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Bruker Pens Alliance with Nanosys to Develop Chips That Can Perform Certain LC Functions

This story originally appeared in Biocommerce Week, a newsletter that has been discontinued.
 
Bruker Daltonics this week entered into a research and development and distribution agreement with Nanosys that will couple Nanosys' NALDI target plates with Bruker's mass spectrometers.
 
The primary goal of the exclusive deal is to develop chips that can perform some of the functions currently done on larger, more expensive liquid chromatography instruments. Through the alliance, Bruker joins other BCW Index firms, such as Agilent Technologies and Bio-Rad Laboratories, which have sought to migrate some research functions previously done on larger instruments to chip-based platforms.
 
Under the agreement, Nanosys will supply Bruker with its nanotechnology-enabled matrix-free target plates, called NALDI chips, which Bruker will market with its laser desorption ionization time-of-flight mass spectrometers.
 
According to Bruker, the NALDI chips enable sensitive analysis of drug compounds, small peptides, natural products, pesticides, and other low-mass molecules that are otherwise difficult to analyze with mass spec. The NALDI chips are “a special target for a laser desorption-type of mass spectrometer, [which] would typically be a MALDI-TOF instrument,” said Catherine Stacey, director of applications for Bruker Daltonics.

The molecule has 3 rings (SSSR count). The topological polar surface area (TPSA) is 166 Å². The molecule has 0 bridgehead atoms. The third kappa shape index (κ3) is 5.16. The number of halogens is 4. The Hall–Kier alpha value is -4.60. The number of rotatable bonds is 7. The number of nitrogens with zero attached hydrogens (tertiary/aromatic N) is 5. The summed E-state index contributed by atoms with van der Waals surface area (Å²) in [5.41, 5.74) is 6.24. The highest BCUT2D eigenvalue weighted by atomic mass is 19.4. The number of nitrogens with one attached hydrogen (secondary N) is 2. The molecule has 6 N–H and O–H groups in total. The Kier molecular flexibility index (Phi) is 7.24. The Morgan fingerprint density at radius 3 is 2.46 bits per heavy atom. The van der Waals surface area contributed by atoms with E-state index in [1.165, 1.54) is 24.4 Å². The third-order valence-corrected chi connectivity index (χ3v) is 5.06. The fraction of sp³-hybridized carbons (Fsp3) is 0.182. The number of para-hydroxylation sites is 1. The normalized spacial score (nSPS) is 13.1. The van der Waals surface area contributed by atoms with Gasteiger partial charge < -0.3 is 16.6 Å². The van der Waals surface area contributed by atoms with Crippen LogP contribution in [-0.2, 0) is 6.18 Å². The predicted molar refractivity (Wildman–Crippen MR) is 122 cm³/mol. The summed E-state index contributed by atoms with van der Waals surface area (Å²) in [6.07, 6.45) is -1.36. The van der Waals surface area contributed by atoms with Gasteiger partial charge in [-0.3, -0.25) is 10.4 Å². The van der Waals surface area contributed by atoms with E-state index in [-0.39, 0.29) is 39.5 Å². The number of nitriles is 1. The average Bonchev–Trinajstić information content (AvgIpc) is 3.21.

“The technology is very appropriate for all types of small-molecule analysis, which is an area where MALDI-TOF has not traditionally been so strong,” said Stacey. “The NALDI technology is not for big proteins, where a lot of MALDI is done. So, it covers a whole different area of molecules.
 
“Obviously, a lot of the small molecules are traditionally done by LC-MS methods, so we see this as being able to be a very fast and easy way of analyzing small molecules, some of which are currently done by LC-MS,” said Stacey. “It’s not going to replace those very well-established technologies, but it could offer an opportunity for very high-throughput analysis, or quick analysis that doesn’t need demanding quantitation.”
 
Bruker does not manufacture any LC systems, but it partners with several LC vendors that link their instruments with Bruker’s mass spectrometers and related software.
 
The NALDI technology would also be useful in experiments where you don’t have “very complex mixtures of molecules that need separation, so any time you prep for or ID a molecule, whether it’s a synthetic molecule, you’re looking for particular drugs, drugs of abuse, forensic screening, all of those sort of areas,” Stacey said.
 
Nanosys does not sell the targets on its own, said Stacey. She said Nanosys’ expertise is in the nanowire technology, and the company has been looking for partners.
 
Stacey said Bruker is actively developing the product and could release it in the near term, but she declined to provide a more specific timetable.